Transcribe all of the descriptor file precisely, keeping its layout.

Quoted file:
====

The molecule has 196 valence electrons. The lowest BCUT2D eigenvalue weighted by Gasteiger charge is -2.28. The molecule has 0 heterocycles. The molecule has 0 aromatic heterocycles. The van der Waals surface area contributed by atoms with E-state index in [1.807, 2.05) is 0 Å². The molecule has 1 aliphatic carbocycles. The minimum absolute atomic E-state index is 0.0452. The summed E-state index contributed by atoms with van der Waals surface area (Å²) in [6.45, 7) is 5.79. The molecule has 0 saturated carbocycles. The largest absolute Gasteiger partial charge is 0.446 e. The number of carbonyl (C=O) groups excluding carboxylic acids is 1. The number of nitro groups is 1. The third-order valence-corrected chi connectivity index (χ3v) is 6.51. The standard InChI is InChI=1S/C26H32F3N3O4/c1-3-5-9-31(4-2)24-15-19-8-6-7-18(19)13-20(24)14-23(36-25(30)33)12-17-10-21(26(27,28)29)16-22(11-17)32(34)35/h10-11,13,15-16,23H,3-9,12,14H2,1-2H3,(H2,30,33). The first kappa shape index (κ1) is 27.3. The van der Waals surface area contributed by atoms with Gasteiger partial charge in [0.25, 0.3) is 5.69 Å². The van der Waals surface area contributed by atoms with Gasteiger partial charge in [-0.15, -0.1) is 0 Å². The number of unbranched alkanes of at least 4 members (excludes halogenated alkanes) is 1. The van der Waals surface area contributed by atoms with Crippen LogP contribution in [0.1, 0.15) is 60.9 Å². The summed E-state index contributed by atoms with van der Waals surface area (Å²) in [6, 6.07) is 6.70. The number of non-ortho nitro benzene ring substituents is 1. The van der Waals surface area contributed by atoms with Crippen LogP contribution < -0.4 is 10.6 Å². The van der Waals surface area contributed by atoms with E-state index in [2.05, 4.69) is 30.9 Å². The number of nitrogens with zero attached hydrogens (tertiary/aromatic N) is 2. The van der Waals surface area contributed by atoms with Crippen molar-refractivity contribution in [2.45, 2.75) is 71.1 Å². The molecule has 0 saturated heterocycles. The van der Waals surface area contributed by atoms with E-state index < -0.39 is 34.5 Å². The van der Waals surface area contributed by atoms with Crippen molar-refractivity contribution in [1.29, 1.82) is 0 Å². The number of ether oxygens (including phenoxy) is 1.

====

The molecule has 196 valence electrons. The lowest BCUT2D eigenvalue weighted by Gasteiger charge is -2.28. The molecule has 0 heterocycles. The molecule has 0 aromatic heterocycles. The van der Waals surface area contributed by atoms with E-state index in [1.807, 2.05) is 0 Å². The molecule has 1 aliphatic carbocycles. The minimum absolute atomic E-state index is 0.0452. The summed E-state index contributed by atoms with van der Waals surface area (Å²) in [6.45, 7) is 5.79. The molecule has 0 saturated carbocycles. The largest absolute Gasteiger partial charge is 0.446 e. The number of carbonyl (C=O) groups excluding carboxylic acids is 1. The number of nitro groups is 1. The third-order valence-corrected chi connectivity index (χ3v) is 6.51. The standard InChI is InChI=1S/C26H32F3N3O4/c1-3-5-9-31(4-2)24-15-19-8-6-7-18(19)13-20(24)14-23(36-25(30)33)12-17-10-21(26(27,28)29)16-22(11-17)32(34)35/h10-11,13,15-16,23H,3-9,12,14H2,1-2H3,(H2,30,33). The first kappa shape index (κ1) is 27.3. The van der Waals surface area contributed by atoms with Gasteiger partial charge in [0.25, 0.3) is 5.69 Å². The van der Waals surface area contributed by atoms with Gasteiger partial charge in [-0.15, -0.1) is 0 Å². The number of unbranched alkanes of at least 4 members (excludes halogenated alkanes) is 1. The van der Waals surface area contributed by atoms with Crippen LogP contribution in [0.1, 0.15) is 60.9 Å². The summed E-state index contributed by atoms with van der Waals surface area (Å²) in [6, 6.07) is 6.70. The number of non-ortho nitro benzene ring substituents is 1. The van der Waals surface area contributed by atoms with Crippen LogP contribution < -0.4 is 10.6 Å². The van der Waals surface area contributed by atoms with E-state index in [2.05, 4.69) is 30.9 Å². The number of nitrogens with zero attached hydrogens (tertiary/aromatic N) is 2. The van der Waals surface area contributed by atoms with Crippen molar-refractivity contribution in [2.45, 2.75) is 71.1 Å². The molecule has 0 saturated heterocycles. The van der Waals surface area contributed by atoms with E-state index < -0.39 is 34.5 Å². The van der Waals surface area contributed by atoms with Crippen molar-refractivity contribution in [1.29, 1.82) is 0 Å². The number of ether oxygens (including phenoxy) is 1.